We’re Ignoring Michigan’s Economic Powerhouse
It’s easy to look at Michigan’s economic woes and start thrashing around for interesting, sexy fixes. Many fixes, in fact, are valid and important - areas that need to be shored up: engaging creative college graduates to stay here; building alternative industries in the life sciences, alternative energy and other fields; encouraging entrepreneurship through venture capital and other funds.
That’s all good and important. But we are blind – even willfully ignorant in some cases – about the untapped economic juggernaut we have in Michigan already. It’s a population that represents a core of capital and creativity that, if left underserved, will result in the loss of the biggest potential for short and long-term economic growth this state has seen in 30 years.
It’s all about aging Boomers. The 60+ crowd. They represent the only population in the Detroit region that will be growing for the next 25 years. Every other population segment will shrink. It’s true. Ask SEMCOG – they did the study.
I know what you’re thinking. People over 60 have one foot out the door. They’re wrapping things up. They’re poor. They don’t spend money. They’re a drain on the state & local economy. They hate technology. And they’ve had it with work.
Not one of those things is true. Just look at the facts:
They have one foot out the door? Seniors vote more frequently than anyone else. They’re more engaged and aware of public policy issues and challenges. Thus, they’re more influential than any other demographic.
They’re poor? Poverty in the US is 12.7% of the population. However, estimates for senior poverty in Michigan are as low as 8%, including Social Security income.
They don’t spend money? People 50+ own 77% of all the assets in the United States. They purchase 43% of all cars. They eat out an average of 3 times a week. They account for 90% of all leisure travel. And they have more disposable income than any other group.
They’re a drain on the state & local economy? Virtually all have health care coverage. Very few have children of school age, so they don't dilute local and state resources dedicated for education. They rarely go to prison – one of the biggest tax burdens for any state. And they cause less property damage than other younger people.
They hate technology? According to a recent study, 70% of Americans 65+ like the idea of using personal computers to be connected to the world around them.
They’ve had it with work? As lifespan grows for men and women, surveys show that aging Boomers have no intention of hanging it up, intellectually or physically. They want to create. They want to be change agents. They want to be involved philanthropically. They expect to be working, creating and contributing into their 80’s. Consultant and author Marc Freedman recently chaired a conference on the so-called “Encore Economy”. He says tens of millions of seniors want Encore Careers.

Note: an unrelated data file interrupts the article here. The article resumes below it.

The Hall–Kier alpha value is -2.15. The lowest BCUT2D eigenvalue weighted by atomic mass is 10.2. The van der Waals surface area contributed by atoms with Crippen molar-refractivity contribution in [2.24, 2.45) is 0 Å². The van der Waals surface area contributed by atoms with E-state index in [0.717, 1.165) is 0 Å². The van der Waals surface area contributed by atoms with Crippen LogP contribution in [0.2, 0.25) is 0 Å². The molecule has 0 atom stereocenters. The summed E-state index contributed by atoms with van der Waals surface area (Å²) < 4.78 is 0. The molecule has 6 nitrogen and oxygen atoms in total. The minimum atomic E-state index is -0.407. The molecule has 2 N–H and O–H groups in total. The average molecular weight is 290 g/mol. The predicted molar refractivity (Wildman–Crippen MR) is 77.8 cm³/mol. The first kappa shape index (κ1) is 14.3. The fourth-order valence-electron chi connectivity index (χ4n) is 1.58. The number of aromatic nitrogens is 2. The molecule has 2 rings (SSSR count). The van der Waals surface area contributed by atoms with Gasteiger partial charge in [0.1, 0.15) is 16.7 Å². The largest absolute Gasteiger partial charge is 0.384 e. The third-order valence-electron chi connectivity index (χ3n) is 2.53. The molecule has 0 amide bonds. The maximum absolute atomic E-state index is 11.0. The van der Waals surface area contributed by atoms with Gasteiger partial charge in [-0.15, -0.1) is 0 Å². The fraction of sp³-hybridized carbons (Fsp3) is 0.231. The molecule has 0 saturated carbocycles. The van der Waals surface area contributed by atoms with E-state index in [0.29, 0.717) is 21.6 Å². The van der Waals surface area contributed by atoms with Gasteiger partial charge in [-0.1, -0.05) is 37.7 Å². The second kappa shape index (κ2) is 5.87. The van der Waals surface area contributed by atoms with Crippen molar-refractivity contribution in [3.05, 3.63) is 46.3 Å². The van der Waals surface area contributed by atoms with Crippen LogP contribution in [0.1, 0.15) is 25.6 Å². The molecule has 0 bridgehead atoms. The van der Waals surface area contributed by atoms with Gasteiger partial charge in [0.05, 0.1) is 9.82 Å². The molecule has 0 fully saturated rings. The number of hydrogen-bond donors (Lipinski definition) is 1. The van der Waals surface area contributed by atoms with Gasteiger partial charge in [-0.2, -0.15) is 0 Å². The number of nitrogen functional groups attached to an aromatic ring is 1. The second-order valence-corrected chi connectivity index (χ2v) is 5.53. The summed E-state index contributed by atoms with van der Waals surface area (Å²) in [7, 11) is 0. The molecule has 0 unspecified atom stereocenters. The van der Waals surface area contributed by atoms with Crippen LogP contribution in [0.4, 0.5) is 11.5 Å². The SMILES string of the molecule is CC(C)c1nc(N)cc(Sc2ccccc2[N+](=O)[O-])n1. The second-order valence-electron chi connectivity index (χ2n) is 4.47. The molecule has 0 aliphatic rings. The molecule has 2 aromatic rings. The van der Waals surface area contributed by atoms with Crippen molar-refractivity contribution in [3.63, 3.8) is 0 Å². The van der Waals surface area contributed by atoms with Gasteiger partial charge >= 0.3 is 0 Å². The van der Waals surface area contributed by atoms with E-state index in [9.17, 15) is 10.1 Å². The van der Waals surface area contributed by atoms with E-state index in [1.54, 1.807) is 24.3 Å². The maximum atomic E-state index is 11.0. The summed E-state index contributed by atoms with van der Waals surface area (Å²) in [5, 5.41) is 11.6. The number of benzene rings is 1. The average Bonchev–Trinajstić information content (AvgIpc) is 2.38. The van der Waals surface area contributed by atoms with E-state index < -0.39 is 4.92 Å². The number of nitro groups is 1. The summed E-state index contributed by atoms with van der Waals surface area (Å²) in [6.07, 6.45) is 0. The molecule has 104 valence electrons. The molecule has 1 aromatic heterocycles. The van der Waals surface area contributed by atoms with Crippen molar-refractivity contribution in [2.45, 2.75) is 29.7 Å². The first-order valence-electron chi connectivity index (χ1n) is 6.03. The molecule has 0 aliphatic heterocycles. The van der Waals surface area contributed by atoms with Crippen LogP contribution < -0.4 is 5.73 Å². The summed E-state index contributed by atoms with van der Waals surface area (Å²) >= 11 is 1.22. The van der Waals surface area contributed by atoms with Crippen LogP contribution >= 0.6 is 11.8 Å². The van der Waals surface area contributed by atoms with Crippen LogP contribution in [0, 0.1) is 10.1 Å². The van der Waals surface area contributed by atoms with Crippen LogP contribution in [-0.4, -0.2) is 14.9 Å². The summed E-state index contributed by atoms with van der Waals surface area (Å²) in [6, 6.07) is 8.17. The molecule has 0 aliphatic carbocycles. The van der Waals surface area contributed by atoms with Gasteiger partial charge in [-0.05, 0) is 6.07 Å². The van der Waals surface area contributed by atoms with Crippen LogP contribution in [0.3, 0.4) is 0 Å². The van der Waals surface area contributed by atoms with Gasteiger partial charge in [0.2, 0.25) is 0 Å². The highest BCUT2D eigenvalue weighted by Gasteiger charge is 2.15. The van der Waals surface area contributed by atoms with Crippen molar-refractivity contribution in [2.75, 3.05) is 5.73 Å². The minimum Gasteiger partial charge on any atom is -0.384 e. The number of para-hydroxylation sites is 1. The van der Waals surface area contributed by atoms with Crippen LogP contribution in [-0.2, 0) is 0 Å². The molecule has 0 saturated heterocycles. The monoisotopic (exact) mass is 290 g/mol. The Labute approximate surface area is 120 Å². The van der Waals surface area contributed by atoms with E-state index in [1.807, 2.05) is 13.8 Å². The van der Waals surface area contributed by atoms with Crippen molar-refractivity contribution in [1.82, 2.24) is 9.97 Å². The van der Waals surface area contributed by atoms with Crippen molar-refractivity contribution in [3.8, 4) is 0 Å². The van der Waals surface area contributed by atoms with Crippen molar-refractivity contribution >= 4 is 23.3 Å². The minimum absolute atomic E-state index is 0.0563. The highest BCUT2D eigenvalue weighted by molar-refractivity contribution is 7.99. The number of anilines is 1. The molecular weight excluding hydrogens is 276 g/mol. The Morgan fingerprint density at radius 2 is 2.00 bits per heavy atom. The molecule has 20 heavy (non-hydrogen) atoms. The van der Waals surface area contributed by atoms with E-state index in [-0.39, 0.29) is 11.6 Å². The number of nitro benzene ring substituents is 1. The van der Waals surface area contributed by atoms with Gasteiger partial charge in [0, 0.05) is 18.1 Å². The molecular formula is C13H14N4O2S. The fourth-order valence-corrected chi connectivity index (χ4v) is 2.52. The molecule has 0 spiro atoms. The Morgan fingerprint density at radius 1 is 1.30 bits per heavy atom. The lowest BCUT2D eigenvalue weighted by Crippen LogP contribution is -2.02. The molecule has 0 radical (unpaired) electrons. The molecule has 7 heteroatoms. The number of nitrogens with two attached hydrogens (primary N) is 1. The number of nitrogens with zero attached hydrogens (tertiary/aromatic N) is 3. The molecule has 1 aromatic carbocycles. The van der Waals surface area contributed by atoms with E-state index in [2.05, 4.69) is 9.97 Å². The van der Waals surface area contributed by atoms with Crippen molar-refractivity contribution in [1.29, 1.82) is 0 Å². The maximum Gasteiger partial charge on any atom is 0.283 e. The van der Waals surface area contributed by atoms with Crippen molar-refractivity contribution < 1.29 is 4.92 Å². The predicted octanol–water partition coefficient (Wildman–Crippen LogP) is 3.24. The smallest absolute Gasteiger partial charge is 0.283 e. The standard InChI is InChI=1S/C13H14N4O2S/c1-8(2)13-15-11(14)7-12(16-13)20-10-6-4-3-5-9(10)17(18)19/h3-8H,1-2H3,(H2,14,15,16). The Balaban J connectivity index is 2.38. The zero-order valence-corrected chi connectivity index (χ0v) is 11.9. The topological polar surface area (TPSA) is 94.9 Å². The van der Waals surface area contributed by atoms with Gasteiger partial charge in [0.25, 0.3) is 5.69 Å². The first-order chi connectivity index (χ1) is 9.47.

Forgotten Economic Powerhouse
Yet despite this commanding data, the aging population is largely forgotten by leadership, economic planners and capitalists in the state of Michigan. I have not seen a single strategic planning initiative statewide or regionally surrounding this cash-rich, ready-made population in Michigan.
According to a recent out-immigration study, Michigan loses more seniors each year in all but 4 states. We’re losing $1.3 billion dollars per year from the state economy due to seniors leaving. We need to do much more to keep them here.
But here’s the good news: there is a huge economic development opportunity to serve the aging Boomer population in Michigan. But it’s largely untapped. The organization that I serve, for example – Presbyterian Villages of Michigan (PVM) - has nearly $200 million dollars in bricks and mortar construction in the planning pipeline over the next 5 years to serve this demanding and important population.
We create residential villages with an emphasis on building community relationships among older residents. Some Villages include multiple buildings and other amenities on a large campus (our largest being 90 acres). Others are multistory on smaller sites - but they operate like the villages, nonetheless.
My goal is to make sure that leadership, developers, retail establishments, health care systems, and leisure service organizations understand the opportunity that is staring them in the face.
Michigan’s success depends on it.